The social protection landscape in Lebanon is characterised by its fragmentation and exclusionary nature, leaving the most vulnerable and marginalised with little access to any kind of safety net. Workers in the civil society sector are particularly affected by this situation notably as a result of the increased casualisation of employment within the sector, and of more structural factors inherent to financing mechanisms and streams of nonprofits.
Socio-Economic Rights Base
This report examines both the historical development and current situation of Syrians working in Lebanon through the analysis of policies established and implemented by the Lebanese government. While the report is not an assessment of these policies, it nevertheless reflects on its impact on Syrians’ working conditions and livelihoods. In this vein, this report notably focuses on emerging dynamics of increased informality, exploitation, and dependence.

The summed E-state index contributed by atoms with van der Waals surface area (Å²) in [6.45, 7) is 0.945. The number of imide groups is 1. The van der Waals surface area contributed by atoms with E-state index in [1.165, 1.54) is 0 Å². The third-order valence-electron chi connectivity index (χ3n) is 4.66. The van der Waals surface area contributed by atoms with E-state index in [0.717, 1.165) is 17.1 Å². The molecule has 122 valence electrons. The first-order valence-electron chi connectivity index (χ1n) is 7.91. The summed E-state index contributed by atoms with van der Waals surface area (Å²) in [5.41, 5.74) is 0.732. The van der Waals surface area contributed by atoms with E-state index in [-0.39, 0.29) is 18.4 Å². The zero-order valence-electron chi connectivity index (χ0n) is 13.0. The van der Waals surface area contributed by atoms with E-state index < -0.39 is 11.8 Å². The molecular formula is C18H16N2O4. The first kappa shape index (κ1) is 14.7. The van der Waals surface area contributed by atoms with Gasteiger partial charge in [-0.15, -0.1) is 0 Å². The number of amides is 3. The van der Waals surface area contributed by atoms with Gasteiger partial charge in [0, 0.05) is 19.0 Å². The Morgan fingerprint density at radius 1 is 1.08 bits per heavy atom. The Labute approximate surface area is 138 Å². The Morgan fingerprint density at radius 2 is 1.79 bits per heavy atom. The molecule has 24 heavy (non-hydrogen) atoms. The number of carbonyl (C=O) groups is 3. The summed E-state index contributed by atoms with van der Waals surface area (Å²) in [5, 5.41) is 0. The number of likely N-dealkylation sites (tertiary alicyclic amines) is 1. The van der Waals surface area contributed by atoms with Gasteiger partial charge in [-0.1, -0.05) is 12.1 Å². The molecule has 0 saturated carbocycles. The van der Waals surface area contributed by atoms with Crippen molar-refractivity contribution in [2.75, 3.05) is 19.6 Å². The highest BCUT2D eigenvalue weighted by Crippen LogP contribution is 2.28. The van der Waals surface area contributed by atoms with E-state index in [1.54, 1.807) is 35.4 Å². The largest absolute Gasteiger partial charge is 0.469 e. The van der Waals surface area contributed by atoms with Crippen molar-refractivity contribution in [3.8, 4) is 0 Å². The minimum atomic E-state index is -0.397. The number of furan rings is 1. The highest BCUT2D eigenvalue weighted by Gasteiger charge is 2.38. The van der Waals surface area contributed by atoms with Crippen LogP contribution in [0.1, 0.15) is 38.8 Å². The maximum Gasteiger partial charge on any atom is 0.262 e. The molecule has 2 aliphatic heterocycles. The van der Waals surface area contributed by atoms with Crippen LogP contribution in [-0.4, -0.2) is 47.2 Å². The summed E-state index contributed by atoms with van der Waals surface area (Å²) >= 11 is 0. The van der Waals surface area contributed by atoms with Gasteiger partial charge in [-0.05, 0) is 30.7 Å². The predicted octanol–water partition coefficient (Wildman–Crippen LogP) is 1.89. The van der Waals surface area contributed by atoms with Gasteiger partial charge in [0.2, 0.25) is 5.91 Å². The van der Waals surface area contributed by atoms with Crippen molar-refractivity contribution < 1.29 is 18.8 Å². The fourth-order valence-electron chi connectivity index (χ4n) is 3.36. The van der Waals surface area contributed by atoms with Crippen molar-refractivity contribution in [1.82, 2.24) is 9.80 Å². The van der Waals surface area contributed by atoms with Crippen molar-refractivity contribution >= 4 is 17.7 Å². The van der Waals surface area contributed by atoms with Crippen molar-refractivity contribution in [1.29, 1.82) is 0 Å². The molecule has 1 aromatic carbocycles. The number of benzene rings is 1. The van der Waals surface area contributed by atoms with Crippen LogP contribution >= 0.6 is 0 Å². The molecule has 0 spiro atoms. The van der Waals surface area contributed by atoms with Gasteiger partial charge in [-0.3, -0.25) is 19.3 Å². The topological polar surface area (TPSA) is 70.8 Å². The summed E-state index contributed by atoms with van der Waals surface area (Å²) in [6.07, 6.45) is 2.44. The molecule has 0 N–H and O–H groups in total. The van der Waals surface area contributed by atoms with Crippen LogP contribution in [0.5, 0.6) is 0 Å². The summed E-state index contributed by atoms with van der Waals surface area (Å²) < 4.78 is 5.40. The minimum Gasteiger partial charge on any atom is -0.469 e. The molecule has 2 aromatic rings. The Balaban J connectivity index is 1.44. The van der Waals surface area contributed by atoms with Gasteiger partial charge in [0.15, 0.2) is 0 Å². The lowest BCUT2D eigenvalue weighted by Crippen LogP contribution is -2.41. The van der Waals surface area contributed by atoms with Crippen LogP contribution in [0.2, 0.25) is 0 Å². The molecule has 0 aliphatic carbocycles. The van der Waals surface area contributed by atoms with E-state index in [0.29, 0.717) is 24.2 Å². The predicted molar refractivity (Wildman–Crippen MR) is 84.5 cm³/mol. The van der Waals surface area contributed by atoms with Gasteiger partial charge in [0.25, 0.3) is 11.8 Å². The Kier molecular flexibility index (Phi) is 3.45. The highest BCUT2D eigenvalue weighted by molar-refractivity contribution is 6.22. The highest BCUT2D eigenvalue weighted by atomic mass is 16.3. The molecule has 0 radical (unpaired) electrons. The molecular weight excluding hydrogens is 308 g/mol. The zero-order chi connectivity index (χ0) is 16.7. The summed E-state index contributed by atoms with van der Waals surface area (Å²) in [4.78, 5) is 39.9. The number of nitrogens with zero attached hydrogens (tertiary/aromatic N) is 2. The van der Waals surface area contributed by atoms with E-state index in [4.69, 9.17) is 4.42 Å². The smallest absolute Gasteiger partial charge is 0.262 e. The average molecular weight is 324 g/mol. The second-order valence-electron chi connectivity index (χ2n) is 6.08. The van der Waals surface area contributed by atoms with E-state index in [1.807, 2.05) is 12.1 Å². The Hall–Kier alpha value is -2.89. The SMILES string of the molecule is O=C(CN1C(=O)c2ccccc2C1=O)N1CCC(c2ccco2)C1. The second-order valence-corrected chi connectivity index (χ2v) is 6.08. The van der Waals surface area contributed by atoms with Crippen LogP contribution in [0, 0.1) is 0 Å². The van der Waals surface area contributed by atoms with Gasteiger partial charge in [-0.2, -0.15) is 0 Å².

This report seeks to provide an overview of Lebanon’s current policy towards Syrian refugees, and to explore the new rules and regulations issued by General Security regarding the entry, residency, and departure of Syrian nationals. It also analyses the challenges pertaining to the current policy and its impact on the daily lives of Syrian refugees, with a special focus on their emerging illegality, their struggle for decent livelihood and working conditions, and increased informality and insecurity.
As eyes were peeled elsewhere in 2012, Lebanon was experiencing significant developments. The most notable of these moments within the Lebanese front were the demonstrations and push-backs by various labour movements against political and economic structures that have dominated the state for so long.
The launching event will include a screening of the animation movie “Dreams for Sale”, a presentation of the study’s findings and recommendations, and interventions by experts on migration issues from Nepal and Bangladesh.
Post-Civil War Context and Donor Intervention